Really, in the end, Blunt and Bennett tried. Thumbs up for that. This movie however is just jumping on the Gone Girl bandwagon, but not taking the effort or care that movie took with its material. Just...just read the book.

Reviewed by Samuel Whittemore 1 / 10

Man-hating, depressing, and awful

Should movie be titled "Drunk Girl on the Train".

This movie is so man-hating only the most fanatic SJW could love it.

It is so depressing you might need meds afterwards. The characters are profoundly unsympathetic and miserable to watch.

Drunk Girl's plot is so full of holes it is laughably unbelievable. The movie can't seem to decide if it is in NY or the UK which only adds to the confusion. Rachel, the supposed hero of this movie is an alcoholic stalker who downs hard liquor all day while stalking people from her old neighborhood (her fav is stalking the neighborhood from the train). She calls her ex-husband's home constantly at all hours... but none of her victims seem to ever think to change their phone number or even block the calls? Rachel drops in uninvited to her ex's home from time to time and kidnaps a child from her ex's new marriage which the police are aware of this but Rachel is somehow still walking around a free woman? On top of that no one seems to even think about getting a restraining order against Rachel??? Her ex is a psychopathic murderer but somehow lets all this behavior slide? And then the ex-husband murders a neighbor nympho girl (a girl who abhors the thought of having kids) because the nympho girl is pregnant and wants to keep the baby (who truly could have been anyone's)? I wish I could un-watch it.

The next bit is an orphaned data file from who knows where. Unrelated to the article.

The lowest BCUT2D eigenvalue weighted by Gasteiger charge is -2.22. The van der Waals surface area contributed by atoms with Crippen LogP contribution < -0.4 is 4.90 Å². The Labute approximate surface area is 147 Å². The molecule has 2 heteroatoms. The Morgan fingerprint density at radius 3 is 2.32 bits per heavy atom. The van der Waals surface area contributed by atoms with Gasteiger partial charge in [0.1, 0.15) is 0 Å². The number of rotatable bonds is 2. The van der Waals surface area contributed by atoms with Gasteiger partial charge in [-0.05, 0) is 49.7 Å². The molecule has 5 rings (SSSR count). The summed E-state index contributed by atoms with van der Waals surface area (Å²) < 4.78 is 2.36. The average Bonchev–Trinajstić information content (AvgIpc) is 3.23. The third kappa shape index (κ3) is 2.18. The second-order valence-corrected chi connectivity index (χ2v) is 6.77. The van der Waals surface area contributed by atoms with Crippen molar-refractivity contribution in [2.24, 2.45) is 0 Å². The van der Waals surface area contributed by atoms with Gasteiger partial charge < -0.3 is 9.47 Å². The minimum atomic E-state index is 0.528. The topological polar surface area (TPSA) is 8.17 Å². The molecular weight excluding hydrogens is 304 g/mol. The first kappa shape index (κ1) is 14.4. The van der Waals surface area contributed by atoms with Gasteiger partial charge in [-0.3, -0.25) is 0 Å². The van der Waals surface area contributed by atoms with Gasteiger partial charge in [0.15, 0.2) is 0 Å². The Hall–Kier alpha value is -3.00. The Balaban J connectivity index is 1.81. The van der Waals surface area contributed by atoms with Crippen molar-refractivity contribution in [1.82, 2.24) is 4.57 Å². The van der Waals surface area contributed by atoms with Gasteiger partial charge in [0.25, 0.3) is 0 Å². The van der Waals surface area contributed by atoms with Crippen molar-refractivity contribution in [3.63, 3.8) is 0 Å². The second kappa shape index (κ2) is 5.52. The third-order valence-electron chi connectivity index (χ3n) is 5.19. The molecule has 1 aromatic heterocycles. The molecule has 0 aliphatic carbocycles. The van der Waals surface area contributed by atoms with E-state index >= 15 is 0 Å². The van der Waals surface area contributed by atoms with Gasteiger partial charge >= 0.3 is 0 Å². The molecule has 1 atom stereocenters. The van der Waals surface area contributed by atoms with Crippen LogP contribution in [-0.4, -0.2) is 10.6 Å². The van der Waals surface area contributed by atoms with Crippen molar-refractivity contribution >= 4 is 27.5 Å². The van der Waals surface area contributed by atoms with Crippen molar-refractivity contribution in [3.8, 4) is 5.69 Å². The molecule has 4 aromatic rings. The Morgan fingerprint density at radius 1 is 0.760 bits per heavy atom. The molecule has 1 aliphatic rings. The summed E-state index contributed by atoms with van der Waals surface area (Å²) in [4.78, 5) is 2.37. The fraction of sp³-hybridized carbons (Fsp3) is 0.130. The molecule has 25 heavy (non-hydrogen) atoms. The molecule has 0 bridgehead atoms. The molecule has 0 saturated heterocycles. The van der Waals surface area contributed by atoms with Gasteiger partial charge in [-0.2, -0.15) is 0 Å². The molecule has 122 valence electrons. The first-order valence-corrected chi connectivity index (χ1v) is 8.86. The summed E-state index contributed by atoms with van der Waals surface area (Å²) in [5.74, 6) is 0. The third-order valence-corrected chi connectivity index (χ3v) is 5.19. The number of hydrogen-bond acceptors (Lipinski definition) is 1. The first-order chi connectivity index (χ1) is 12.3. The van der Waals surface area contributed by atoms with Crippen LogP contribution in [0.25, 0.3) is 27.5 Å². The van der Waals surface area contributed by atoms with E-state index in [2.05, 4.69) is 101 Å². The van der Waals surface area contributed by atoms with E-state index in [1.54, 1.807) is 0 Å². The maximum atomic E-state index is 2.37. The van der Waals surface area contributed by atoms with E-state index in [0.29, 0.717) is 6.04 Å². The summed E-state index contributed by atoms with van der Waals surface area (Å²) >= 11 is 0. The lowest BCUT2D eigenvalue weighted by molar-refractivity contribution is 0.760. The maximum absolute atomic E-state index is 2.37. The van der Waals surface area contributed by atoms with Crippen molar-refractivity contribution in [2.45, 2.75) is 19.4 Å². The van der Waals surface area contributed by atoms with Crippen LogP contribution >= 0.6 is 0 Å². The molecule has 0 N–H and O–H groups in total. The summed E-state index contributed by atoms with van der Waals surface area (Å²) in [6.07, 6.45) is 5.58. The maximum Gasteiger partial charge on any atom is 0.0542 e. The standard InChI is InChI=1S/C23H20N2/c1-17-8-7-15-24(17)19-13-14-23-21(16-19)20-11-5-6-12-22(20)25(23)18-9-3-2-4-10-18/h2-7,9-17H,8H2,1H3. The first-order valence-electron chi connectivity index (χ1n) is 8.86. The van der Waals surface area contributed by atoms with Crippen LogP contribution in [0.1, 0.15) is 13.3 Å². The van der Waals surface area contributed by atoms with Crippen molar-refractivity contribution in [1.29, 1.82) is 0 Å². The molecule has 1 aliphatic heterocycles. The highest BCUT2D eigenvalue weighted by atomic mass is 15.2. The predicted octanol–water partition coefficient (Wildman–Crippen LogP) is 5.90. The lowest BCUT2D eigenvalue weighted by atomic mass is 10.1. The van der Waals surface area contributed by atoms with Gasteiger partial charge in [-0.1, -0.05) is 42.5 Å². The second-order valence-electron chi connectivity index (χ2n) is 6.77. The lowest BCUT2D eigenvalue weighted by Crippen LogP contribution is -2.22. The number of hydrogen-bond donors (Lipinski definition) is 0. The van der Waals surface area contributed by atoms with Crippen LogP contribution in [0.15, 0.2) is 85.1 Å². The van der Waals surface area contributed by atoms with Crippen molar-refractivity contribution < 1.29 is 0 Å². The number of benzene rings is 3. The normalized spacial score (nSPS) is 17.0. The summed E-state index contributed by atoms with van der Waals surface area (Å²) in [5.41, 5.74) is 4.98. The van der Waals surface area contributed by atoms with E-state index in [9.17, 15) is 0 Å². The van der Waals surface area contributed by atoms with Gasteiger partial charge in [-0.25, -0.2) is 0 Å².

Reviewed by bartonj2410 8 / 10

Thriller that serves up a real mystery

We've all experienced the same monotonous train commute to work in our lives at some point. You go by the same places and see the same faces each and every day. None of us have quite had a commute that changes our lives quite like Rachel Watson in The Girl on the Train though.

Emily Blunt stars as Rachel Watson, an alcoholic divorcée who takes the same train to work each day. On her journey, Rachel fantasises about the relationship of Scott (Luke Evans) and Megan Hipwell (Haley Bennett), who live a few doors down from her ex-husband, Tom (Justin Theroux), and his new wife, Anna (Rebecca Ferguson).

Rachel's unstable state leads her on a downward spiral that sees her embroiled in a missing persons investigation that will change her life forever.

Based on the best-selling novel by Paula Hawkins, The Girl on the Train is a mystery thriller that reminded me of David Fincher's Gone Girl, which is not a bad thing at all. Now, while I don't think this is a better film than Gone Girl, I do think it serves up a worthy mystery that kept me guessing right up until the twist/reveal later on in the story.

The narrative is told from the point of view of the three main female characters; Rachel, Anna and Megan. It could have easily become quite convoluted and messy yet Erin Cressida Wilson's screenplay allows things to move along smoothly and without any confusion.

A lot of my hopes for this film were depending on the twist/reveal that would undoubtedly arrive in a mystery like this. Thankfully I can say that it was very well done and actually offered something totally different to what I was expecting. Yes, it gets a little far-fetched in the final act but if you go with it, The Girl on the Train really is a suspenseful watch.

Coming to the performances, The Girl on the Train features a great lead performance from Emily Blunt and a solid supporting cast, Haley Bennett and Rebecca Ferguson jumping on the paranoia train with Emily Blunt to great effect.

So, if you're a fan of either mysteries or thrillers, The Girl on the Train will be a journey you want to go on. If not, best to wait at the platform for the next train.

Read more IMDb reviews

87 Comments

Be the first to leave a comment